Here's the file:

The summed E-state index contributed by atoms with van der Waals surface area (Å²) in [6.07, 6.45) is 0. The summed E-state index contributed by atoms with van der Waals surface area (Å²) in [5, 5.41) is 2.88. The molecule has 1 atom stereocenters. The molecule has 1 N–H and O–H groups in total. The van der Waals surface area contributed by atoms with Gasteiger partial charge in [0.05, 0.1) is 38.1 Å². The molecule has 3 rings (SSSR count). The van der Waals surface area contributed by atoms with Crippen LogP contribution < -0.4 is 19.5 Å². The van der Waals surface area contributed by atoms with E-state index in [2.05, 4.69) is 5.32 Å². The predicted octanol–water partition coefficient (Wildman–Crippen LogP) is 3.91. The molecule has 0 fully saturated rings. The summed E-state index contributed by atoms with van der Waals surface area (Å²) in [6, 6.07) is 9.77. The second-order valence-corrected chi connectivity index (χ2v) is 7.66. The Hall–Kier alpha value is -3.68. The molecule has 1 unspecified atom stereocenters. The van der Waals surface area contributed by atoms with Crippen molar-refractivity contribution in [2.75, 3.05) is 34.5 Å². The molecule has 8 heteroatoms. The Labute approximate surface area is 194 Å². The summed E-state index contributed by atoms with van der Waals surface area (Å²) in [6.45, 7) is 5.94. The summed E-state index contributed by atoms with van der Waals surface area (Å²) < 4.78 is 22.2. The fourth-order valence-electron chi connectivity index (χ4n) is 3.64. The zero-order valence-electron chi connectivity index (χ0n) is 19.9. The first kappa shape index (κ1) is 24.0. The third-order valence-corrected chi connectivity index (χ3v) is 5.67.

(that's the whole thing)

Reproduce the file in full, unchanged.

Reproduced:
The summed E-state index contributed by atoms with van der Waals surface area (Å²) in [6.07, 6.45) is 0. The summed E-state index contributed by atoms with van der Waals surface area (Å²) in [5, 5.41) is 2.88. The molecule has 1 atom stereocenters. The molecule has 1 N–H and O–H groups in total. The van der Waals surface area contributed by atoms with Gasteiger partial charge in [0.05, 0.1) is 38.1 Å². The molecule has 3 rings (SSSR count). The van der Waals surface area contributed by atoms with Crippen LogP contribution < -0.4 is 19.5 Å². The van der Waals surface area contributed by atoms with E-state index in [2.05, 4.69) is 5.32 Å². The predicted octanol–water partition coefficient (Wildman–Crippen LogP) is 3.91. The molecule has 0 fully saturated rings. The summed E-state index contributed by atoms with van der Waals surface area (Å²) in [6, 6.07) is 9.77. The second-order valence-corrected chi connectivity index (χ2v) is 7.66. The Hall–Kier alpha value is -3.68. The molecule has 1 unspecified atom stereocenters. The van der Waals surface area contributed by atoms with Crippen molar-refractivity contribution in [2.75, 3.05) is 34.5 Å². The molecule has 8 heteroatoms. The Labute approximate surface area is 194 Å². The summed E-state index contributed by atoms with van der Waals surface area (Å²) in [6.45, 7) is 5.94. The summed E-state index contributed by atoms with van der Waals surface area (Å²) < 4.78 is 22.2. The fourth-order valence-electron chi connectivity index (χ4n) is 3.64. The zero-order valence-electron chi connectivity index (χ0n) is 19.9. The first kappa shape index (κ1) is 24.0. The third-order valence-corrected chi connectivity index (χ3v) is 5.67.